If you need a cranberry substitute around the holidays or any other time throughout the year, you’re in luck since there are many alternatives that would give you the same berry goodness in your cranberry recipes.
What Is a Cranberry?
A cranberry is a small red fruit found on cranberry shrubs or vines and is often described as bitter or sour. They are high in nutrients and can be labeled as a superfood.
What Do Cranberries Taste Like?
Due to their low sugar content and high acidity levels, cranberries are sour and tangy, with slightly bitter notes if eaten fresh. They can be used in savory and sweet recipes due to their slightly lemon-like taste.
Common Uses for Cranberry
- Dried cranberries – used in baking, salads, and other dishes
- Cranberry juice – enjoyed as a drink or used in sauces
- Cranberry sauce and jelly – often served with turkey at Thanksgiving
- Stuffing and snacks – they’re often mixed into stuffing or added to snack mixes
How to Choose a Substitute for Cranberry
- Dried cranberries – if you need to replace dried cranberries in your dish or snack mix, use another dried fruit for the same consistency and texture.
- Sauces and juices – choose another tangy, sour fruit to use in juices or sauces where you need a cranberry substitute.
- Baked goods – replace fresh or dried cranberries with other tangy fruits in baked goods.
- Salads – if you’re using cranberries in salads, choosing a healthy alternative would be best.
5 Best Cranberry Substitute Options
1. Frozen, Fresh, Or Dried Cranberries
Depending on your dish, it may call for fresh, frozen, or even dried cranberries, and most of these dishes can allow you to use a fresh, frozen, or dried cranberry as a 1:1 replacement. Lively Table’s cranberry muffin recipe calls for fresh cranberries, but they have a tip to follow if you only have dried cranberries.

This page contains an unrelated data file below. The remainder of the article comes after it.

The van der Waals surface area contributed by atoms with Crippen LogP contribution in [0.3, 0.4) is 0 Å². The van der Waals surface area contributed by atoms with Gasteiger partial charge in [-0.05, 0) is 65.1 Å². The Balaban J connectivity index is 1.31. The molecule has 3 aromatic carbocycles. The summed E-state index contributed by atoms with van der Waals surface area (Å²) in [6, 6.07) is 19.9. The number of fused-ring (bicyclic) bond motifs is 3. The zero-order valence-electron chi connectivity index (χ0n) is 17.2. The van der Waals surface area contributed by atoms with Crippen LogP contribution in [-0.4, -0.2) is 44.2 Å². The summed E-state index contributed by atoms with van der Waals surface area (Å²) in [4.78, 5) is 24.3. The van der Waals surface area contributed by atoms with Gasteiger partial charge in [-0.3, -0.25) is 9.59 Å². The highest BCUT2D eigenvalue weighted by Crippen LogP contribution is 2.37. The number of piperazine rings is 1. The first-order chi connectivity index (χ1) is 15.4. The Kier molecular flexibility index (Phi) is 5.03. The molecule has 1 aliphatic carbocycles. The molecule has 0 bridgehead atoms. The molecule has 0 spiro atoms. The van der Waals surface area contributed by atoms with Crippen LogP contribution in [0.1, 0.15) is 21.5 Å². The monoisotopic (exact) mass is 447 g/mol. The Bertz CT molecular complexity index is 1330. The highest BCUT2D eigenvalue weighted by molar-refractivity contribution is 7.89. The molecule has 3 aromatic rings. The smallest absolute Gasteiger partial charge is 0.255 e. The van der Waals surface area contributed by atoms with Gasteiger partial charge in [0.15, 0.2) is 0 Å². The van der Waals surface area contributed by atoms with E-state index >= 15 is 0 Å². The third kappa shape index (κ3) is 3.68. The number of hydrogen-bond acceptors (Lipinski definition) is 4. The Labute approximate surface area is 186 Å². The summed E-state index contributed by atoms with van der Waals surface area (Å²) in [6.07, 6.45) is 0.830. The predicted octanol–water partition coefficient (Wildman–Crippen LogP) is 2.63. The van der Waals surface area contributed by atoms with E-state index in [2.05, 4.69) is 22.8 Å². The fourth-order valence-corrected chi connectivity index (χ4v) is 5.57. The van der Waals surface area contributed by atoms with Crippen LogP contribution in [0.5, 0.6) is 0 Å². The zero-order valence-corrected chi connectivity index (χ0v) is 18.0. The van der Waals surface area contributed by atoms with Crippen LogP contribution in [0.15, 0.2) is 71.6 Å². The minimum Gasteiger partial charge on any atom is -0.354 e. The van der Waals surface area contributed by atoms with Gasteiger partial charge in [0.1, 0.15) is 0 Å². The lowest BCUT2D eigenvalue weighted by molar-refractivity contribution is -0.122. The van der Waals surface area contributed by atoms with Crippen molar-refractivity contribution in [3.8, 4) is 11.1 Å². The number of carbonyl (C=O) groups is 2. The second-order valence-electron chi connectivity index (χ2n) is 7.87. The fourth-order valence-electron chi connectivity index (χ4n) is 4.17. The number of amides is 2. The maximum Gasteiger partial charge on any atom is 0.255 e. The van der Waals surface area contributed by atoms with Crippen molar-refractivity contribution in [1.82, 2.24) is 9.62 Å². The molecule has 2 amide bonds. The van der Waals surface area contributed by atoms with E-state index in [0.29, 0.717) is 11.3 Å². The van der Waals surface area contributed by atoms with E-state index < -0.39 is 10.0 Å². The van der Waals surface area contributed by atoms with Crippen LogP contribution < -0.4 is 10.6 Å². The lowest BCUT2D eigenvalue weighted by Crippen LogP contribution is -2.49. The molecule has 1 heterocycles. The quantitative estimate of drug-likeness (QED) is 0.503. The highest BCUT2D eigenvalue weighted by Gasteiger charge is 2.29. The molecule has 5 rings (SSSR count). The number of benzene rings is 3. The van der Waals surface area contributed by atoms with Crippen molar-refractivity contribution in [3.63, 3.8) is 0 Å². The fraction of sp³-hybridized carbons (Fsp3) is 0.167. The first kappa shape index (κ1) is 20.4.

2. Red Currants
Red currants are the closest substitute for cranberries if you can’t find cranberries in any form. They have a similar tart flavor and work well as a 1:1 substitute in most recipes. Food.com has a recipe for red currant sauce if you can’t make cranberry sauce.
Cherries are sweet and tart, so they will work incredibly well in sweeter baked goods. If you have a sweet batch of cherries, adjust the sugar ratio in your recipe for a similar result. Food Struct compares the nutritional information of both berries.
If you can’t find any fresh berries, you can try adding some apricots to your recipe. It has a tart, flavor reminiscent of citrus but is sweeter than cranberries. It works well in recipes where you would need cranberries, including in some savory recipes. Olivia’s Cuisine suggests an apricot sauce with turkey.
If you’re looking for the cheapest alternative to cranberries, raisins might be your best bet. But don’t try to use it in sauces since it won’t have a close enough flavor to replace cranberries. Raisins make for a good substitute for dried cranberries in almost any dish. Prevention.com compares both dried fruit.
Tips for Cranberry Substitution
Substituting Dried Cranberries
When substituting dried cranberries, and they won’t need to be rehydrated, you’ll have success with most other dried berries and raisins, as most dried berries are sweet, chewy, and slightly tart.
Cranberry Sauce Substitute
Whether you’re making your sauce from frozen or fresh cranberries, choose an alternative that you like the taste of or are similar to cranberries’ tart and bitter profile, such as red currants, cherries, or raspberries.
Substitute for Cranberry Jelly
If you’re serving cranberry jelly with your thanksgiving protein like turkey, most other jellies will do the trick, but make sure you like the taste. You’re looking for mild but sweet jelly, like apricot, peach, or even apple jelly.